The Momposino Depression: Hybrid Amphibious Cultures
Traveling North on the Magdalena River, we come to the Momposino Depression in the Caribbean region, located at the mouths of the Cauca, San Jorge, César, and lower Magdalena rivers. This below sea-level floodplain of beaches, islets, and higher lands is periodically bathed by the rising waters of streams and marshes. The rich rainforest teems with a diversity of birds, fish, amphibians, and reptiles, such as alligators, all of whom also populate the legends, myths, and carnival dances of the region.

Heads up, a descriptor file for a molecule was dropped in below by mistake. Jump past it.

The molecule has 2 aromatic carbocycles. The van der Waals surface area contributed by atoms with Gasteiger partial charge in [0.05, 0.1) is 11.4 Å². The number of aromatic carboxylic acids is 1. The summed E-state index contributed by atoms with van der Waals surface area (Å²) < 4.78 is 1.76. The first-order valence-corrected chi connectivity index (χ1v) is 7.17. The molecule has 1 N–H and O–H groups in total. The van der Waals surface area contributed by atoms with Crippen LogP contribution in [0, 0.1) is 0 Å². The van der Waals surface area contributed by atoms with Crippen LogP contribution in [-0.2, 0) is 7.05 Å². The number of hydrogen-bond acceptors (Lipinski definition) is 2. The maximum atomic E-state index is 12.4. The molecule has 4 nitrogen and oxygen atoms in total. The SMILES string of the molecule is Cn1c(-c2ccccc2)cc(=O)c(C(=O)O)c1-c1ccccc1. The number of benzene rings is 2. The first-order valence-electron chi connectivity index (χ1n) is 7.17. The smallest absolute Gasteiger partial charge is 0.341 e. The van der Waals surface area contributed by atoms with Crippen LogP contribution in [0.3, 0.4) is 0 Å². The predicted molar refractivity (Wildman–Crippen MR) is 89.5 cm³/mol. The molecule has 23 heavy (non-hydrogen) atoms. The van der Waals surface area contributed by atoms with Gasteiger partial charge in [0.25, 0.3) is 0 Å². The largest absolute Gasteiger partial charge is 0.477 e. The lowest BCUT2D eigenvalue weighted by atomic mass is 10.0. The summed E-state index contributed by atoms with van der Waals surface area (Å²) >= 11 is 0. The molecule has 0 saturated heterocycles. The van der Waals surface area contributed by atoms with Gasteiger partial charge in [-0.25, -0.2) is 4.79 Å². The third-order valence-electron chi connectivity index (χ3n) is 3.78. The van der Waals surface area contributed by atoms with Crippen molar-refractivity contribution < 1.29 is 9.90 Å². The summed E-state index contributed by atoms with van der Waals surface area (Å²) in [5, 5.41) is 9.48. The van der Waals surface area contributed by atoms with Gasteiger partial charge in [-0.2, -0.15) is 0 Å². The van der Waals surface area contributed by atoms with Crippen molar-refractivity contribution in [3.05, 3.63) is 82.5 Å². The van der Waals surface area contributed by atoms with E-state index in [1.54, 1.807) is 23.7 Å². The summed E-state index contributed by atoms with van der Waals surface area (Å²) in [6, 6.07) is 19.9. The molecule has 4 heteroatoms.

In this vast land, the culture of indigenous groups and enslaved Africans coexisted with the predominantly Catholic traditions of Spanish and Creole settlers. Cultural expressions formed in this crucible continue today in singing and drumming traditions for feasts and celebrations, in the varied foodways and manual occupations, in the rich arts and crafts, and in the Caribbean and Spanish architecture that dots the banks of the Magdalena River.